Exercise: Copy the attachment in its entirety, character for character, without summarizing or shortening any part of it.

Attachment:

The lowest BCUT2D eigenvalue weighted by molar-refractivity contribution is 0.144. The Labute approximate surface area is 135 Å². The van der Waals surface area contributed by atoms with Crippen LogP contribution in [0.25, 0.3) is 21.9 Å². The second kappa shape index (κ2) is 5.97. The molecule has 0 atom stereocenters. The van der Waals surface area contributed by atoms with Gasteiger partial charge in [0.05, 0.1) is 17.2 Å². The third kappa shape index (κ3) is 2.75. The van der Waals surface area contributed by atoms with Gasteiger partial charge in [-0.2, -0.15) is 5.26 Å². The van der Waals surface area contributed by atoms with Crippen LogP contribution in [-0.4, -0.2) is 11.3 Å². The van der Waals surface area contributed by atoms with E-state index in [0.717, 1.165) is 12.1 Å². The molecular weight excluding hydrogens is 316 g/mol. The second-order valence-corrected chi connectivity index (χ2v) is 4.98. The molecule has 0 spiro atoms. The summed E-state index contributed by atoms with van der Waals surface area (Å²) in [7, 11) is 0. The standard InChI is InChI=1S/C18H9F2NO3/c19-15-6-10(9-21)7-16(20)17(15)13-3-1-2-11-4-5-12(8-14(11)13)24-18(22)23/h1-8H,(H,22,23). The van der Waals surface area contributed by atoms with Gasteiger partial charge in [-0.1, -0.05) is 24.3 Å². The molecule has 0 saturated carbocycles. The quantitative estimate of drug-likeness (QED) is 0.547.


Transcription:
The lowest BCUT2D eigenvalue weighted by molar-refractivity contribution is 0.144. The Labute approximate surface area is 135 Å². The van der Waals surface area contributed by atoms with Crippen LogP contribution in [0.25, 0.3) is 21.9 Å². The second kappa shape index (κ2) is 5.97. The molecule has 0 atom stereocenters. The van der Waals surface area contributed by atoms with Gasteiger partial charge in [0.05, 0.1) is 17.2 Å². The third kappa shape index (κ3) is 2.75. The van der Waals surface area contributed by atoms with Gasteiger partial charge in [-0.2, -0.15) is 5.26 Å². The van der Waals surface area contributed by atoms with Crippen LogP contribution in [-0.4, -0.2) is 11.3 Å². The van der Waals surface area contributed by atoms with E-state index in [0.717, 1.165) is 12.1 Å². The molecular weight excluding hydrogens is 316 g/mol. The second-order valence-corrected chi connectivity index (χ2v) is 4.98. The molecule has 0 spiro atoms. The summed E-state index contributed by atoms with van der Waals surface area (Å²) in [7, 11) is 0. The standard InChI is InChI=1S/C18H9F2NO3/c19-15-6-10(9-21)7-16(20)17(15)13-3-1-2-11-4-5-12(8-14(11)13)24-18(22)23/h1-8H,(H,22,23). The van der Waals surface area contributed by atoms with Gasteiger partial charge in [-0.1, -0.05) is 24.3 Å². The molecule has 0 saturated carbocycles. The quantitative estimate of drug-likeness (QED) is 0.547.